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The Grapes of Wrath

by John Steinbeck

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Who are the social and economic victims of The Depression in the 1930s in The Grapes of Wrath?

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The victims in The Grapes of Wrath are the common people, the people who are at the mercy of the moneyed class. We see this in the fate of the Joads. The Joads are sharecroppers, who lease their land from wealthier landowners. When the depression and dust bowl hit, the land is no longer profitable for sharecropping, so the tenants are kicked out.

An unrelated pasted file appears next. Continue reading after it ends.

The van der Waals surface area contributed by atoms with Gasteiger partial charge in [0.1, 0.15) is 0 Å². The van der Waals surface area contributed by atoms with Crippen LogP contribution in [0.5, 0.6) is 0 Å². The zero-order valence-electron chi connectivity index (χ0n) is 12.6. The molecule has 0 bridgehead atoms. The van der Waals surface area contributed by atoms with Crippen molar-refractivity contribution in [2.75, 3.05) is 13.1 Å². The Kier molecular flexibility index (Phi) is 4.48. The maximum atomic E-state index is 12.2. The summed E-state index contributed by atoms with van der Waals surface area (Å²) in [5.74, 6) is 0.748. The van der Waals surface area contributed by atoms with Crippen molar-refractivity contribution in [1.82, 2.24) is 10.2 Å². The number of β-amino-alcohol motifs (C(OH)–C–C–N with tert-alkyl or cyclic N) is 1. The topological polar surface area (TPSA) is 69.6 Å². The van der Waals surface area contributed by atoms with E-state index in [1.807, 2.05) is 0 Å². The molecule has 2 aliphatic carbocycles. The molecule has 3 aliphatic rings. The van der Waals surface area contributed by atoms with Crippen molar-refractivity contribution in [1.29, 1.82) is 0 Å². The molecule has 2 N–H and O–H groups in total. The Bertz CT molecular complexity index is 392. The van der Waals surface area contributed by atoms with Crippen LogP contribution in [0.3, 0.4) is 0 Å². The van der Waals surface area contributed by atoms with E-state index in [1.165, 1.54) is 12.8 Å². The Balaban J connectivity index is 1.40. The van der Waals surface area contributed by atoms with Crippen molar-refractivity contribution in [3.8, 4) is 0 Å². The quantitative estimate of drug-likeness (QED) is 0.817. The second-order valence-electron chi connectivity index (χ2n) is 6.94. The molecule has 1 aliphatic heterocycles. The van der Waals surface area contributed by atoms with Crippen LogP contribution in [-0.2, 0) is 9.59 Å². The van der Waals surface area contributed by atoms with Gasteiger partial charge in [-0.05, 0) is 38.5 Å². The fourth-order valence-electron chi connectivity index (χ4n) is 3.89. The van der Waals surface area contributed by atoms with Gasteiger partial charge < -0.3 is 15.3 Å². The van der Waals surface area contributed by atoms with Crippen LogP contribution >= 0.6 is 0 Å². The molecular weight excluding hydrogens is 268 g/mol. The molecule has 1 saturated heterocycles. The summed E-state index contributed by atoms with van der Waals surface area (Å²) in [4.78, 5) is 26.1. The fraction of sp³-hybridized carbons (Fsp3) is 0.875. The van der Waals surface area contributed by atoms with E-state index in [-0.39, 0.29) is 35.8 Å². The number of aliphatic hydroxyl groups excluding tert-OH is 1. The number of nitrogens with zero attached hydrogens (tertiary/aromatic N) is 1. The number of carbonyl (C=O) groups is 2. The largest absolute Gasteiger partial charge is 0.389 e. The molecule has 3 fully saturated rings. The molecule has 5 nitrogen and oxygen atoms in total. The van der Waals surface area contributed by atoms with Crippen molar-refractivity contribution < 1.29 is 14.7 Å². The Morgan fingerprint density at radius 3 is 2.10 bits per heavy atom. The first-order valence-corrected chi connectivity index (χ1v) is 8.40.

Part of their frustration is in their failure to understand the nature of their problem. They do not understand how the land cannot be theirs when they have lived on it for generations. In some cases, they no longer know who owns the land that they are being evicted from. Banks and holding companies are consolidating wealth and financial power, but they are faceless and unapproachable. They also do not understand the environmental situation that has devastated the land. When the dust bowl conditions persist, all they can do is stand and watch the dust swirl and crops wither away.

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